During the FAO summit the French agricultural minister gave what amounts to a sort of self-criticism: “After decolonization we didn’t provide enough aid to these countries to help them develop their agriculture and feed their population.”
“Not enough aid”? How dare he say it? What about the responsibility of colonization? French colonialism used the whip to impose the cultivation of cotton in Chad and oil seed in Senegal, to profit French companies Boussac and Lesieur! Big import-export companies got rich from the international trade in rice that replaced local food staples driven out by the cultivation of oil seed or cotton. And the French used forced labor to build the few railroad lines and roads designed for transporting those products back to France.
Self-sufficiency in food did not disappear by chance, or even by some decision of the local population. It was deliberately destroyed, first and foremost, by the colonial powers and then by the capitalist market.
The workings of the capitalist economy are so marvelous that the capitalists no longer need whips or forced labor to impose market crops for the rich countries on the farmers of the poor countries and their venal governments. Included for this overseas market are fruits and vegetables out of season, products which the local population never sees. The latest “innovation” taking up more and more land once used to produce food is the production of biofuels. A vicious circle is complete. Because they systematically increased the price of oil, the oil companies made the production of biofuels profitable enough to attract capital. Ever more peasants are forced to abandon food production. Instead of producing food, they must buy it in the marketplace. On the world market the agricultural production of the industrial countries, which is mechanized and often subsidized, is more profitable.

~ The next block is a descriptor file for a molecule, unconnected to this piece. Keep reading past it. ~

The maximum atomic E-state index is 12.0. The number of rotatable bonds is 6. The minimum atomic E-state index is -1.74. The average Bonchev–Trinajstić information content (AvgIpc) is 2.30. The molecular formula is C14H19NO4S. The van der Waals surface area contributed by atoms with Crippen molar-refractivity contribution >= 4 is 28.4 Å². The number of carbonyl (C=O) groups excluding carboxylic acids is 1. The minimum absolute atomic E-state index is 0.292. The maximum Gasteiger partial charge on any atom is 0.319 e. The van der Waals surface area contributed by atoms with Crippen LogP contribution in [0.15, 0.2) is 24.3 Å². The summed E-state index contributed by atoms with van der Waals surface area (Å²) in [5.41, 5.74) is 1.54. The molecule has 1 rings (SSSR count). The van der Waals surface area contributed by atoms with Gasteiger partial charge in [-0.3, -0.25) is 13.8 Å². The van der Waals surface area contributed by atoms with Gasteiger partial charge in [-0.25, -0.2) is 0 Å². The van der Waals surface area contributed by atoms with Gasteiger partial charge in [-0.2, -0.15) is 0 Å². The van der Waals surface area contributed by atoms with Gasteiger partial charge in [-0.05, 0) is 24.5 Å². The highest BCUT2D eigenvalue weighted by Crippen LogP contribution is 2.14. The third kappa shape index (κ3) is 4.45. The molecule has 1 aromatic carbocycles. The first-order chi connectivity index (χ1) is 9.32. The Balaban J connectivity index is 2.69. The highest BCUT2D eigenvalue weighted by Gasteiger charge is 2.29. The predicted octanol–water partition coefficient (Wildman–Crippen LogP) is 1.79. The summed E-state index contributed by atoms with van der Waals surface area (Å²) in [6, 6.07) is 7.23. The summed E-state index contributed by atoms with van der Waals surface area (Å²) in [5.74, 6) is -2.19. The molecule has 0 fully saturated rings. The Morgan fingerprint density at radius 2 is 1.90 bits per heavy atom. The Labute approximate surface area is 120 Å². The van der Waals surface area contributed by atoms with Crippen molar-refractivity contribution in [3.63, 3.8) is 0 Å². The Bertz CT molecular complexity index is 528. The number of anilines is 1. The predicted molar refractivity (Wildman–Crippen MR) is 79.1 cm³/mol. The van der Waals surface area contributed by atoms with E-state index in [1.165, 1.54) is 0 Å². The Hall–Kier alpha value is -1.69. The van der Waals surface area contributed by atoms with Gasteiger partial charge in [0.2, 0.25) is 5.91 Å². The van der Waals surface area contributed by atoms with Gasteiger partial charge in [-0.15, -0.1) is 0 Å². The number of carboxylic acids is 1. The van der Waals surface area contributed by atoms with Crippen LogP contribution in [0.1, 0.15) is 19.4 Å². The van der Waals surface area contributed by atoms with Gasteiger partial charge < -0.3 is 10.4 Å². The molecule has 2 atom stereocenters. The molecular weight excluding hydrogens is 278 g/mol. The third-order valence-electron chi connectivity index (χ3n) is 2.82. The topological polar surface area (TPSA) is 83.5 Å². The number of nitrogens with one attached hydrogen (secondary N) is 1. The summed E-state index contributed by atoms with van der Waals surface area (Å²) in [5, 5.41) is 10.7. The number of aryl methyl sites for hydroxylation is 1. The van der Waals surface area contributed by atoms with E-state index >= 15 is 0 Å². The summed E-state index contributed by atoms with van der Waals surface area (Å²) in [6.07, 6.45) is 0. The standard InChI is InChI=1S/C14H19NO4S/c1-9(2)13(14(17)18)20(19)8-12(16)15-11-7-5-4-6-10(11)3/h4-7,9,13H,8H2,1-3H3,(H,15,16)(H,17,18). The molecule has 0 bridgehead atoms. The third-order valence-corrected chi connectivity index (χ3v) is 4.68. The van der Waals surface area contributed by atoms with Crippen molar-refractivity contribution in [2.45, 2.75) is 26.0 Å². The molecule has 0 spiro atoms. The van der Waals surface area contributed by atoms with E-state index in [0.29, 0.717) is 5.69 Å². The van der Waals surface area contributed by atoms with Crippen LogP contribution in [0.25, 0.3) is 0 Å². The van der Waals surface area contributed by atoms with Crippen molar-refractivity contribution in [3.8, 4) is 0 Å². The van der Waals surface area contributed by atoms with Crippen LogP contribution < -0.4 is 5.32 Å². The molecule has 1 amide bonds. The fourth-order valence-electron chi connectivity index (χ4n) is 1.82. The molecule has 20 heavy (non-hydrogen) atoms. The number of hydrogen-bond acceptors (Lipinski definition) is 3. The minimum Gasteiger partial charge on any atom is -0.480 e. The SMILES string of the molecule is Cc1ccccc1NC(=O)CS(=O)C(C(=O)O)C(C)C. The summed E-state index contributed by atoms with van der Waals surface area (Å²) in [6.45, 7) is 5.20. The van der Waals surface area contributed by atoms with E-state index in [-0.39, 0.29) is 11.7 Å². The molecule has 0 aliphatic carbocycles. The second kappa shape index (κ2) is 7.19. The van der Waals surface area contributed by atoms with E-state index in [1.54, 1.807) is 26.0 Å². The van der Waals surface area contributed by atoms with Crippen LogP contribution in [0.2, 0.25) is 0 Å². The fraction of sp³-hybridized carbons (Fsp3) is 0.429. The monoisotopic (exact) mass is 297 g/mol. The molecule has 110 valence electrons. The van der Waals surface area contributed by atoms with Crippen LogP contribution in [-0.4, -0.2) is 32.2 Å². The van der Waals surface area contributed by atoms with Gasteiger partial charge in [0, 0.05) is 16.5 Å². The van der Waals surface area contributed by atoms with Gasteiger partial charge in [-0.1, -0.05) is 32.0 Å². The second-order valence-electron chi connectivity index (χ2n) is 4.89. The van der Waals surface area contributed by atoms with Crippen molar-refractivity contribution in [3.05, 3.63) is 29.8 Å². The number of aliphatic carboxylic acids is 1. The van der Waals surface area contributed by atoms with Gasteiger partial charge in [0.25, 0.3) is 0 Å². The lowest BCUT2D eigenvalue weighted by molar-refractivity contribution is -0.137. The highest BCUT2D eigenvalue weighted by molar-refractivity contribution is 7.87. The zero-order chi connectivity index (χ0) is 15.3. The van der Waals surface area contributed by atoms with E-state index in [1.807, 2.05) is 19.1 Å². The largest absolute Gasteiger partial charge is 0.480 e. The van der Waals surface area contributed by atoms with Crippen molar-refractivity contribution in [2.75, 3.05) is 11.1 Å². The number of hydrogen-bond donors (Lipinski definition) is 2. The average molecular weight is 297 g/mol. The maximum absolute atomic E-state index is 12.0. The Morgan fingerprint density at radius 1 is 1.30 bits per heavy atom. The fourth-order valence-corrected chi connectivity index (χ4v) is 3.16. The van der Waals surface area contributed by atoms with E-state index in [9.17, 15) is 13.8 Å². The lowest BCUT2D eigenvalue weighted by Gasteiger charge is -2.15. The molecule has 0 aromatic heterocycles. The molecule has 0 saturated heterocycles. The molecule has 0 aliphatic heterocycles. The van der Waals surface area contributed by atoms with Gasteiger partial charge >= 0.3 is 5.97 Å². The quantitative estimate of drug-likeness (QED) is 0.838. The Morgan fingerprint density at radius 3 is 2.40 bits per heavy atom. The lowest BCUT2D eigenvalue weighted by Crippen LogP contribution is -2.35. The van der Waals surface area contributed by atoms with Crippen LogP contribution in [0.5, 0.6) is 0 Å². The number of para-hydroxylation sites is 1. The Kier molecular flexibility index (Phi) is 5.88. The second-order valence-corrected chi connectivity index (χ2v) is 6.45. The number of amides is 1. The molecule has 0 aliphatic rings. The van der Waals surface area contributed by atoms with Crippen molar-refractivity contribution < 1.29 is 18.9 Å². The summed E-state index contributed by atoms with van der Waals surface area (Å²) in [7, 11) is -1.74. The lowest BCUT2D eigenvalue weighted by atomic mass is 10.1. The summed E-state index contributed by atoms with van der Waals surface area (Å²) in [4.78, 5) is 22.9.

A number of poor countries, especially in Africa, although once self-sufficient in food, have become dependent on the world market, on its fluctuations, its convulsions and, as a consequence, on its speculators and its speculation.
Humanity has paid dearly for the basic inability of its economic order to satisfy the elementary needs of society. Not only is it unable to deal with shortages, it creates them!
Political leaders are completely unable to avert the catastrophes brought about by the functioning of the economy. That is not their role. Their role is to open wide the coffers of the state to the big companies. It is to implement the policy required by the big companies. And it is also to justify this social order to the population. And when they do not fulfill this role efficiently, they are meant to be used as a safety valve: they are kicked out by elections in imperialist countries or by armed violence in poor countries. So the system goes on, and nobody sees the economic powers that manipulate them behind these political puppets.
What is happening in the rich industrial countries and more disastrously in the poor countries shows that the laboring classes have to defend themselves even to prevent a catastrophic decline in their living conditions.